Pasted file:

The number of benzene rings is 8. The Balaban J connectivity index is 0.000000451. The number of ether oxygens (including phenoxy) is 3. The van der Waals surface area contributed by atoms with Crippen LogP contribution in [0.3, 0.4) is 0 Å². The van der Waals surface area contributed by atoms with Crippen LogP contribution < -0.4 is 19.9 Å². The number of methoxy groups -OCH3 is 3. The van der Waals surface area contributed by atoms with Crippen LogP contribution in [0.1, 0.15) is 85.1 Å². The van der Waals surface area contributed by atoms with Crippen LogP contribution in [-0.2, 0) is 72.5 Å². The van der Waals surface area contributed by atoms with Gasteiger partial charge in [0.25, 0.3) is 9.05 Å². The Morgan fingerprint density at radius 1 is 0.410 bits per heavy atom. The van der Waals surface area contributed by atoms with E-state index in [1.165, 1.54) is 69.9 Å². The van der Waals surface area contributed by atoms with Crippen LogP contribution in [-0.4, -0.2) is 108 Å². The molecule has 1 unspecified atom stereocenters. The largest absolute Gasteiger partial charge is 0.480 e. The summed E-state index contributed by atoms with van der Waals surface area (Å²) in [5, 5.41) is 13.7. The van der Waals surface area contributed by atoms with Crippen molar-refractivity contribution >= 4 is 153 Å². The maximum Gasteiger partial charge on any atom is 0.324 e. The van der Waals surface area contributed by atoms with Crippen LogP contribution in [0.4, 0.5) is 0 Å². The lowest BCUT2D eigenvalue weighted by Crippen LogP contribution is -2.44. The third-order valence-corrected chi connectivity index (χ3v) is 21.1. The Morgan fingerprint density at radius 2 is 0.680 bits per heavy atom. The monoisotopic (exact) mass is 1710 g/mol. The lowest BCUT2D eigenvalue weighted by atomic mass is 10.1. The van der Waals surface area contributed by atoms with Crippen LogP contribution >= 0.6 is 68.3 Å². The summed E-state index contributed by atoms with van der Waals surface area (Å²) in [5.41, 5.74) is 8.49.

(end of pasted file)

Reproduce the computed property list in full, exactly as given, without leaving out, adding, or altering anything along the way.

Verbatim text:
The number of benzene rings is 8. The Balaban J connectivity index is 0.000000451. The number of ether oxygens (including phenoxy) is 3. The van der Waals surface area contributed by atoms with Crippen LogP contribution in [0.3, 0.4) is 0 Å². The van der Waals surface area contributed by atoms with Crippen LogP contribution < -0.4 is 19.9 Å². The number of methoxy groups -OCH3 is 3. The van der Waals surface area contributed by atoms with Crippen LogP contribution in [0.1, 0.15) is 85.1 Å². The van der Waals surface area contributed by atoms with Crippen LogP contribution in [-0.2, 0) is 72.5 Å². The van der Waals surface area contributed by atoms with Gasteiger partial charge in [0.25, 0.3) is 9.05 Å². The Morgan fingerprint density at radius 1 is 0.410 bits per heavy atom. The van der Waals surface area contributed by atoms with E-state index in [1.165, 1.54) is 69.9 Å². The van der Waals surface area contributed by atoms with Crippen LogP contribution in [-0.4, -0.2) is 108 Å². The molecule has 1 unspecified atom stereocenters. The largest absolute Gasteiger partial charge is 0.480 e. The summed E-state index contributed by atoms with van der Waals surface area (Å²) in [5, 5.41) is 13.7. The van der Waals surface area contributed by atoms with Crippen molar-refractivity contribution >= 4 is 153 Å². The maximum Gasteiger partial charge on any atom is 0.324 e. The van der Waals surface area contributed by atoms with Crippen LogP contribution in [0.4, 0.5) is 0 Å². The lowest BCUT2D eigenvalue weighted by Crippen LogP contribution is -2.44. The third-order valence-corrected chi connectivity index (χ3v) is 21.1. The Morgan fingerprint density at radius 2 is 0.680 bits per heavy atom. The monoisotopic (exact) mass is 1710 g/mol. The lowest BCUT2D eigenvalue weighted by atomic mass is 10.1. The van der Waals surface area contributed by atoms with Crippen LogP contribution >= 0.6 is 68.3 Å². The summed E-state index contributed by atoms with van der Waals surface area (Å²) in [5.41, 5.74) is 8.49.